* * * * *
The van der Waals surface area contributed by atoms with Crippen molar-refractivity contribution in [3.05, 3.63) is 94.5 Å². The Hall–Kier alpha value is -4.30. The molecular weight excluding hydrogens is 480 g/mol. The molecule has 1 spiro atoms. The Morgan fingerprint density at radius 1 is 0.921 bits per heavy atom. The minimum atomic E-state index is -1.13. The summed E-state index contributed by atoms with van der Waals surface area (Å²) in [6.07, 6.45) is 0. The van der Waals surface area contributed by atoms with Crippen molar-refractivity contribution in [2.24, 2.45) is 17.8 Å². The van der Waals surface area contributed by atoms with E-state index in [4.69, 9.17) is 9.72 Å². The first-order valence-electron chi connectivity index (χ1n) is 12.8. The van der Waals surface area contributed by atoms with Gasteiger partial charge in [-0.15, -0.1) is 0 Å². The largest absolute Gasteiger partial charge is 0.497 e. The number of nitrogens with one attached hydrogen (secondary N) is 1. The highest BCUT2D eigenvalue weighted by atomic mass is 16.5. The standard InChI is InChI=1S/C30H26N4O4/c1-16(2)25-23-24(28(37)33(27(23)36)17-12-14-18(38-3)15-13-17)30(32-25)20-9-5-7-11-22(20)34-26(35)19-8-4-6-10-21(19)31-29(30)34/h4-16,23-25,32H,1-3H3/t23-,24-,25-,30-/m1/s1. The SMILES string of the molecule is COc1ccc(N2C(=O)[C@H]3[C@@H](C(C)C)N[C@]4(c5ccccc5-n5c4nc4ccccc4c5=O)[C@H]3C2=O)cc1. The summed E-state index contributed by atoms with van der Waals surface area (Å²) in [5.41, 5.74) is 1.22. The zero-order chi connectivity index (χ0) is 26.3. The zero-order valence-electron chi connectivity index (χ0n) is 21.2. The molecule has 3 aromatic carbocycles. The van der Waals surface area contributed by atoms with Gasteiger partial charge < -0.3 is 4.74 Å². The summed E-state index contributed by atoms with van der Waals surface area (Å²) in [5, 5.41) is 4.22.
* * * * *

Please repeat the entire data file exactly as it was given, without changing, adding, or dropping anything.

The van der Waals surface area contributed by atoms with Crippen molar-refractivity contribution in [3.05, 3.63) is 94.5 Å². The Hall–Kier alpha value is -4.30. The molecular weight excluding hydrogens is 480 g/mol. The molecule has 1 spiro atoms. The Morgan fingerprint density at radius 1 is 0.921 bits per heavy atom. The minimum atomic E-state index is -1.13. The summed E-state index contributed by atoms with van der Waals surface area (Å²) in [6.07, 6.45) is 0. The van der Waals surface area contributed by atoms with Crippen molar-refractivity contribution in [2.24, 2.45) is 17.8 Å². The van der Waals surface area contributed by atoms with E-state index in [4.69, 9.17) is 9.72 Å². The first-order valence-electron chi connectivity index (χ1n) is 12.8. The van der Waals surface area contributed by atoms with Gasteiger partial charge in [-0.15, -0.1) is 0 Å². The largest absolute Gasteiger partial charge is 0.497 e. The number of nitrogens with one attached hydrogen (secondary N) is 1. The highest BCUT2D eigenvalue weighted by atomic mass is 16.5. The standard InChI is InChI=1S/C30H26N4O4/c1-16(2)25-23-24(28(37)33(27(23)36)17-12-14-18(38-3)15-13-17)30(32-25)20-9-5-7-11-22(20)34-26(35)19-8-4-6-10-21(19)31-29(30)34/h4-16,23-25,32H,1-3H3/t23-,24-,25-,30-/m1/s1. The SMILES string of the molecule is COc1ccc(N2C(=O)[C@H]3[C@@H](C(C)C)N[C@]4(c5ccccc5-n5c4nc4ccccc4c5=O)[C@H]3C2=O)cc1. The summed E-state index contributed by atoms with van der Waals surface area (Å²) in [5.41, 5.74) is 1.22. The zero-order chi connectivity index (χ0) is 26.3. The zero-order valence-electron chi connectivity index (χ0n) is 21.2. The molecule has 3 aromatic carbocycles. The van der Waals surface area contributed by atoms with Gasteiger partial charge < -0.3 is 4.74 Å². The summed E-state index contributed by atoms with van der Waals surface area (Å²) in [5, 5.41) is 4.22.